Home Office issues new guidance on recruiting overseas nationals from 1 Jan 2021
The Home Office has issued further details for employers looking to recruit overseas nationals from 1 January 2021.
Freedom of movement ends on 31 December 2020. After that date in most cases employers will need a sponsor licence if they want to hire workers from outside the UK and overseas nationals will need a visa to work in the UK. This does not apply to Irish citizens or to EEA and Swiss citizens you already employ in the UK. EEA and Swiss citizens living in the UK by 31 December 2020, and their family members, can apply to the EU Settlement Scheme and must do so by 30 June 2021. Provided they do this they will not need a visa to work in the UK.
The key requirements for the sponsored work routes are set out below.
Anyone recruited from outside the UK for the Skilled Worker route will need to demonstrate that:
- They have a job offer from a Home Office licensed sponsor – if the employer already holds a Tier 2 (General) sponsor licence they will automatically be granted a new Skilled Worker licence
- They speak English at the required level
- The job offer is at the required skill level of RQF3 or above (equivalent to A level)
- They will be paid at least £25,600 or the ‘going rate’ for the job offer, whichever is higher. If the job will pay less than this - but at least £20,480 – they may still be able to apply by ‘trading’ points on specific characteristics against their salary. For example, if they have a job offer in a shortage occupation or have a PhD relevant to the job they can trade this for a lower salary. There are also different salary rules for workers in some health or education jobs, and for “new entrants” at the start of their careers.
Workers transferring to the UK under the Intra-Company Transfer route will need to:
- Be sponsored as an Intra-Company Transfer by a Home Office licensed sponsor – if the employer already holds an Intra-Company Transfer sponsor licence they will automatically be granted a new Intra-Company Transfer licence
- Have 12 months’ experience working for a business overseas linked by ownership to the UK business they will work for – there is an exception if they are paid over £73,900
- Be undertaking a role at the required skill level of RQF6 or above (graduate level equivalent)
- Be paid at least £41,500 or the ‘going rate’ for the job, whichever is higher
Permission for workers transferred to the UK under this route is temporary, so they cannot apply to settle permanently in the UK under this route. They can be assigned to the UK multiple times but cannot stay in the UK for more than five years in any six-year period (or more than nine years in any ten-year period for those paid over £73,900).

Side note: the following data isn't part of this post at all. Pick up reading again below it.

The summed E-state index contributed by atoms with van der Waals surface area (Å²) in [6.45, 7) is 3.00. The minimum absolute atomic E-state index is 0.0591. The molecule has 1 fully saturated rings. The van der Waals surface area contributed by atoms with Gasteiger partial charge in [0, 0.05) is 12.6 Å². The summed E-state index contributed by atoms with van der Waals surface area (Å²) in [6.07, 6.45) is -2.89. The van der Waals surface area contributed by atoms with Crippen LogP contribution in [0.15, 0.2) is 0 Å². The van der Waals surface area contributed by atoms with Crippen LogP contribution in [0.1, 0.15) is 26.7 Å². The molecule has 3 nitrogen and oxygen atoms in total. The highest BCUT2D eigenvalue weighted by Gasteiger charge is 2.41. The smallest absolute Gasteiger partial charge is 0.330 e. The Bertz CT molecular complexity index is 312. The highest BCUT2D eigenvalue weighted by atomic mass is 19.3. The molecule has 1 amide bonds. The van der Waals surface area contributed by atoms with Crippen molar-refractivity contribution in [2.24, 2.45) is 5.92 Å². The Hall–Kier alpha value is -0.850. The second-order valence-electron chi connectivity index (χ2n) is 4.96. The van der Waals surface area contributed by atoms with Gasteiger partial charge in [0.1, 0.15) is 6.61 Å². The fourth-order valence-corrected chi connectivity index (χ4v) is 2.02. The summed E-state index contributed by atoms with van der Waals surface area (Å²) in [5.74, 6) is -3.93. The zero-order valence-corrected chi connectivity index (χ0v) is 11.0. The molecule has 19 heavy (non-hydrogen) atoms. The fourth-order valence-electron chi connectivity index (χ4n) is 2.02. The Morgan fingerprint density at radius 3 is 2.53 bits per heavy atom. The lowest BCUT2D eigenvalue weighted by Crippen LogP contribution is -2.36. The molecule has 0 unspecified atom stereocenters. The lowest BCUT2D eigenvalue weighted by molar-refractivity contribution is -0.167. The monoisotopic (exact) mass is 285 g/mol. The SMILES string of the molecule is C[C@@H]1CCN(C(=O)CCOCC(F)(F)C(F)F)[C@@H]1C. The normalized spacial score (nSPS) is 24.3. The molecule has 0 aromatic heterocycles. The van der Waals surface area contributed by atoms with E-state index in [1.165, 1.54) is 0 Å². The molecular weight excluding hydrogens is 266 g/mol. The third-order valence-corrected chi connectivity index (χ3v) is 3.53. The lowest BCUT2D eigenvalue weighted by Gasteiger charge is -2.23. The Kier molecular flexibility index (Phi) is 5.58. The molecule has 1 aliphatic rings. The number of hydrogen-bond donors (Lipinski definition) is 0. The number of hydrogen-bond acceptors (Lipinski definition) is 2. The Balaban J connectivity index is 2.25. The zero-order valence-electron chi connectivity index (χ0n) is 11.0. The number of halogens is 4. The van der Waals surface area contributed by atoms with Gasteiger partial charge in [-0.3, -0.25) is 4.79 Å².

Other work routes
Some visas allow the holder to work in the UK without a sponsor, for example the Global Talent route (designed to attract recognised global leaders and promising individuals in science, humanities, engineering, the arts and digital technology) and the Youth Mobility Scheme (which enables young people (aged 18 to 30 years old) to come to the UK to work and travel). There is also the UK Ancestry route which allows Commonwealth citizens with a UK-born grandparent to come and live and work in the UK. Dependant partners and spouses will also continue to have access to the labour market and be able to work at any skill level.
So it may be possible for your employee to come to the UK under these alternative work routes. We can discuss these with you on a case-by-case basis.
Apply for a sponsor licence
Final arrangements in the Immigration Rules and guidance are yet to be published. In the meantime, employers who do not already hold a sponsor licence and who wish to employ overseas nationals after 31 December 2020 should apply for a licence now.
For further information on applying for a sponsor licence and employing overseas nationals after 31 December 2020, please contact our Head of Business Immigration Anita de Atouguia or your usual business immigration team contact.
The Government’s guidance can be found in its UK points-based immigration system: further details statement and in its guidance on Recruiting people from outside the UK from 1 January 2021.
The articles published on this website, current at the date of publication, are for reference purposes only. They do not constitute legal advice and should not be relied upon as such. Specific legal advice about your own circumstances should always be sought separately before taking any action.